Bird Watching

   
“Clothing sits in the zone between your body and the outside world” said the New Zealand artist Catherine Bagnall. It is in this zone that we are able to exercise a form of free speech, as it features both very intimately with the body yet is similarly as publicly exposed. Due to two such extremes opposing one another in this limited region, we are confronted with conflict, as the intimate demands the truthful and the public demands the acceptable. It is this interval between the ideal and the instinctual that has most informed my work, “Bird Watching.”

This concept is derived from the 313BC script “The Birds” by Aristophanes, as the creation of a city in the sky inhabited by birds becomes the desired ideal of the Athenian citizens. This aspiration to imitate a considered ideal is just as relevant today as it was two and a half thousand years ago. The constructed idyllic identity is usually the product of a society’s culture, tradition, economic structure, inhibitions and desires, so although the ideal can be moulded and altered, as cultures transform, it is consistently present.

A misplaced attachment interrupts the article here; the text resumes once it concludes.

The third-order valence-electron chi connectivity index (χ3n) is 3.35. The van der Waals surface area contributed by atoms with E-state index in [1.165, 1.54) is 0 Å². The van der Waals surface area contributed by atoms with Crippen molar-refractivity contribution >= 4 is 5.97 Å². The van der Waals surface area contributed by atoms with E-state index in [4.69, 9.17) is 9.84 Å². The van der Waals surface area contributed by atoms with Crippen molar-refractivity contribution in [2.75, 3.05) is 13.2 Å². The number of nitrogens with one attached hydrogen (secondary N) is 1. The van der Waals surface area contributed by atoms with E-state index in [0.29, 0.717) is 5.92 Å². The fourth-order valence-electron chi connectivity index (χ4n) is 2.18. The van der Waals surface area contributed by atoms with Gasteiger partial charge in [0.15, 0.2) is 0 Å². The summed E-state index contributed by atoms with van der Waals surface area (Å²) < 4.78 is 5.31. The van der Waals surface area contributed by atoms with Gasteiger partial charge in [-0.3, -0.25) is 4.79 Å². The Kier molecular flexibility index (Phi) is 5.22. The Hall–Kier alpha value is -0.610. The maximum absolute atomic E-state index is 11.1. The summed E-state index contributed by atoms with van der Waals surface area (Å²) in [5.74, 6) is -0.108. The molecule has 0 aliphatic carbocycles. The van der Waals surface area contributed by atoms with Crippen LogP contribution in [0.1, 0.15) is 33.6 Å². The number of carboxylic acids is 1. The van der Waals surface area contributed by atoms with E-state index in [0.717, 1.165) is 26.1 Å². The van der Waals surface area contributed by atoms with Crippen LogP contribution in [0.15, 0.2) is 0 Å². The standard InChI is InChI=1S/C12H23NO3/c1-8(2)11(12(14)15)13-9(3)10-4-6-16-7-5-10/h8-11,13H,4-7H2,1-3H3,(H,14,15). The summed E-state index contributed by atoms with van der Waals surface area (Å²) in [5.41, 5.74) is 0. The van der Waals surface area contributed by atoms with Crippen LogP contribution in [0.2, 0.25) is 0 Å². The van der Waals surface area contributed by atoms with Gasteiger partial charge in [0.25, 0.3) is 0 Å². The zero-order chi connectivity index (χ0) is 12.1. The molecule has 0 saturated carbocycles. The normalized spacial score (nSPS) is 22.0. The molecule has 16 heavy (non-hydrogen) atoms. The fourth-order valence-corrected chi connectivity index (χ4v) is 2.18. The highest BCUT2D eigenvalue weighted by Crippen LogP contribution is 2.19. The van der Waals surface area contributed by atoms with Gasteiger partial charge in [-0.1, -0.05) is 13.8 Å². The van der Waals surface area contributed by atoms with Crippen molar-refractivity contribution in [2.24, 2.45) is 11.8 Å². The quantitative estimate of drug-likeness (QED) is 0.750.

“Fashion’s great seduction is its mutability. Through the artifice of apparel, the less than perfect can camouflage perceived deficiencies and in some instances project an appeal beyond those gifted with characteristics accepted as ideal in their culture and time.” Pg 8, Extreme Beauty – The Body Transformed, The Metropolitan Museum of Art

“Bird Watching” is a performance installation which exposes the disintegration between the social ideal and the inevitable prevail of human instinct through an exploration of fashion theory. The piece consists of a model manically strutting on a grass catwalk until she is physically or mentally unable to continue doing so.

The irony of this desire to adhere to the constructed ideal, which in consequence can provoke suppression of the undesired (generally the instinctual), is that this importance of belonging is a direct result of instinctual tribal belonging. There is extreme irony of one instinct suppressing another and the conflict between the two.